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Thinking about Long-Term Debt

Whether you are watching the evening news or scrolling your social media feed, it is clear that few people are focused on the long run. It is not surprising. Between a pandemic, high unemployment, and a tense election, there seems to plenty to worry about today. Nevertheless, while our shortsightedness is understandable, it is probably not advisable.

A focus only on immediate issues will leave us unprepared for the future. That’s particularly true when it comes to federal and state budgets. Whether they’re overlooking skyrocketing federal debt or unfunded state pension obligations, lawmakers continue to make short-run budget decisions that will disproportionately burden future generations.

How big are these problems, and are there any good solutions?

What is the long-term outlook for the federal budget?

The pandemic and its legislative response exacerbated an already dire budget outlook. The 2020 federal deficit was already projected to exceed $1 trillion before lawmakers added $2 trillion in new borrowing to fund COVID-19 economic relief packages. The consequences for the long-term budget from this spending is significant. Last year, the Congressional Budget Office projected federal debt held by the public to rise from 79 percent of GDP in 2019 to 144 percent in thirty years. Just over a year later, however, debt now exceeds 100 percent of GDP and is projected to grow to 195 percent by 2050.

While COVID-19 and the related response by Congress increased the nation’s debt levels, the future debt will still be driven by massive future spending increases. Over the next thirty years, federal spending is projected to rise from 21 percent of GDP to 31.2 percent. Meanwhile, taxes will only rise from 16.3 percent to 18.6 percent of GDP. The result will be growing deficits that exceed 10 percent of the nation’s economy.

As we noted in last year’s Policy Insights edition on the debt, the increased spending is driven by a mere handful of government programs, specifically: Medicare, Medicaid, and Social Security. In 2019, those programs accounted for just over half of government programmatic spending. By 2050, they will account for more than two-thirds. In the video below, economist John Cogan explains why these programs are expanding:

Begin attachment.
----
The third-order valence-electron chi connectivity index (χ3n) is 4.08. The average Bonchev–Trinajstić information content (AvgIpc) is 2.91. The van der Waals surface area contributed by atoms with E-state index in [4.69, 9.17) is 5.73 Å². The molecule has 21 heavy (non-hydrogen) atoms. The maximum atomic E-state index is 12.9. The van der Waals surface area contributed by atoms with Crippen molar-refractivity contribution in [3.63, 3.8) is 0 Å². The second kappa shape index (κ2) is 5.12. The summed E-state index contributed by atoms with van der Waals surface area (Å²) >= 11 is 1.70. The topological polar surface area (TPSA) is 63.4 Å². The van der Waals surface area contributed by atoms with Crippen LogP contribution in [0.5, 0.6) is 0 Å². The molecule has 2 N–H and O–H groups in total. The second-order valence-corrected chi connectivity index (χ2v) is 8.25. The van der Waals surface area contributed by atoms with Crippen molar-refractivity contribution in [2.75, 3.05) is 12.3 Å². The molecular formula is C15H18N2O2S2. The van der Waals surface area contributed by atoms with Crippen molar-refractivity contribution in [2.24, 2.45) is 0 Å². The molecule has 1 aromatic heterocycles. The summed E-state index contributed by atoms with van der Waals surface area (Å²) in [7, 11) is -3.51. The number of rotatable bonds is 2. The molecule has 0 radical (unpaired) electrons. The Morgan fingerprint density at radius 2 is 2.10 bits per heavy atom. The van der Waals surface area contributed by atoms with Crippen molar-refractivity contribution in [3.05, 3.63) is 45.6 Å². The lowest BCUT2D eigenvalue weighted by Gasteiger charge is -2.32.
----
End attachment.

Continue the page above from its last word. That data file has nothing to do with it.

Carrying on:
You can see the gory budget math in the Hoover Institution’s America Off Balance Budget Calculator. The calculator analyzes the budget over the next thirty years and shows the effects of various budget reforms.

Why should we be concerned about the federal debt?

Increases in the federal debt might not concern you too much right now. Interest rates are near all-time lows, so paying for the borrowing is relatively inexpensive today. But over the long term, out-of-control debt threatens to destabilize the economy and destroy future economic opportunities.

Economist John Cochrane discusses the possible consequences of the higher federal debt in his blog the Grumpy Economist. He notes that as debt rises, the United States is more at risk of a debt crisis where lenders to the federal government become unwilling to finance the debt. The risks may seem small now—investors are currently eager to buy US Treasury Bonds—but Cochrane explains how this might change in the future:

At this point, the US has, say, 150% debt to GDP. It needs to borrow another $5–$10 trillion, or get people to hold that much more newly printed money, to bail out once again, and pay everyone’s bills for a while. It will need another $10 trillion or so to roll over maturity debt. At some point bond investors see the end coming, as they did for Greece, and refuse. Not only must the US then inflate or default, but the firehose of debt relief, bailout, and stimulus that everyone expects is absent, together with our capacity for military or public health spending to meet the shock that sparks the crisis. 

Even beyond a debt crisis, rising deficits will have economic consequences. Government borrowing requires that someone lend money. It might come from foreign buyers of the debt or from the Federal Reserve. Or, it might come from investors who would have otherwise invested in someone’s business or invention. Economists call this “crowding out.” It happens where money is lent to the federal government that would have been directed to entrepreneurs to create or expand their business. The result is less private investment, which will ultimately reduce economic growth. 

Economist Michael Boskin examines the economic effects of the debt in his paper “Are Large Deficits and Debt Dangerous?” He explains that “to the extent deficits decrease national saving and crowd out investment, incomes, especially wages, will be lower than they would have been in the future.”

What about state budgets?

While attention is often focused on the federal budget, states are not paragons of sound finances either. In an interview regarding the nation’s debt, John Cochrane reminds us it isn’t just the federal government that faces large budget challenges. State and local governments “have borrowed an enormous amount of money that they have no idea how to pay back.” The cause of most states’ budget problems is similar to the federal government’s budget issues; namely, policy makers have promised more than they’re requiring citizens to pay.